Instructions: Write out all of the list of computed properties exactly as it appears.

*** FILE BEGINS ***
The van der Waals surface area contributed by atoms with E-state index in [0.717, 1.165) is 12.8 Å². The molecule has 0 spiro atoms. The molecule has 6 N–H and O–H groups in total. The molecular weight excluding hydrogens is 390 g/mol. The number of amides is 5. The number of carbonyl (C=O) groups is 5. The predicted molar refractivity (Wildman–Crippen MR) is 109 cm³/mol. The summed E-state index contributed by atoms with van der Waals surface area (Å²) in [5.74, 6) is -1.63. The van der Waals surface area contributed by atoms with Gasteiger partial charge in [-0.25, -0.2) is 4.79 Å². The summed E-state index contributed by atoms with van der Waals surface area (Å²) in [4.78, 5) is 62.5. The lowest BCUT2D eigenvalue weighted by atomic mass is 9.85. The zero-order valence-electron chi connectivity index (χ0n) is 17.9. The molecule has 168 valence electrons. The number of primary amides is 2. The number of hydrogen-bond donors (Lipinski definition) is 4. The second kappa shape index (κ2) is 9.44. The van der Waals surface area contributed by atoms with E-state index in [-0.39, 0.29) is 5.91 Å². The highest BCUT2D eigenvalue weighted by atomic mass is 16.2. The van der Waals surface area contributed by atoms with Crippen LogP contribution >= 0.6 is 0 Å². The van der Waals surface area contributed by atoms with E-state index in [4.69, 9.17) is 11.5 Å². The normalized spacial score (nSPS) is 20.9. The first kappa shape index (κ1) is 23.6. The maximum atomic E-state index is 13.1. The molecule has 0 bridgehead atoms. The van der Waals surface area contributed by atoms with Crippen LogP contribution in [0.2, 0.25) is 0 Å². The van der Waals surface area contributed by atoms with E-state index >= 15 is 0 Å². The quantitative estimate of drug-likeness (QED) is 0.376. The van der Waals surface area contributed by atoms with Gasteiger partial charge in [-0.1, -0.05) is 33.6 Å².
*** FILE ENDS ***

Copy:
The van der Waals surface area contributed by atoms with E-state index in [0.717, 1.165) is 12.8 Å². The molecule has 0 spiro atoms. The molecule has 6 N–H and O–H groups in total. The molecular weight excluding hydrogens is 390 g/mol. The number of amides is 5. The number of carbonyl (C=O) groups is 5. The predicted molar refractivity (Wildman–Crippen MR) is 109 cm³/mol. The summed E-state index contributed by atoms with van der Waals surface area (Å²) in [5.74, 6) is -1.63. The van der Waals surface area contributed by atoms with Gasteiger partial charge in [-0.25, -0.2) is 4.79 Å². The summed E-state index contributed by atoms with van der Waals surface area (Å²) in [4.78, 5) is 62.5. The lowest BCUT2D eigenvalue weighted by atomic mass is 9.85. The zero-order valence-electron chi connectivity index (χ0n) is 17.9. The molecule has 168 valence electrons. The number of primary amides is 2. The number of hydrogen-bond donors (Lipinski definition) is 4. The second kappa shape index (κ2) is 9.44. The van der Waals surface area contributed by atoms with E-state index in [-0.39, 0.29) is 5.91 Å². The highest BCUT2D eigenvalue weighted by atomic mass is 16.2. The van der Waals surface area contributed by atoms with Crippen LogP contribution >= 0.6 is 0 Å². The van der Waals surface area contributed by atoms with E-state index in [4.69, 9.17) is 11.5 Å². The normalized spacial score (nSPS) is 20.9. The first kappa shape index (κ1) is 23.6. The maximum atomic E-state index is 13.1. The molecule has 0 bridgehead atoms. The van der Waals surface area contributed by atoms with Crippen LogP contribution in [0.2, 0.25) is 0 Å². The van der Waals surface area contributed by atoms with E-state index >= 15 is 0 Å². The quantitative estimate of drug-likeness (QED) is 0.376. The van der Waals surface area contributed by atoms with Gasteiger partial charge in [-0.1, -0.05) is 33.6 Å².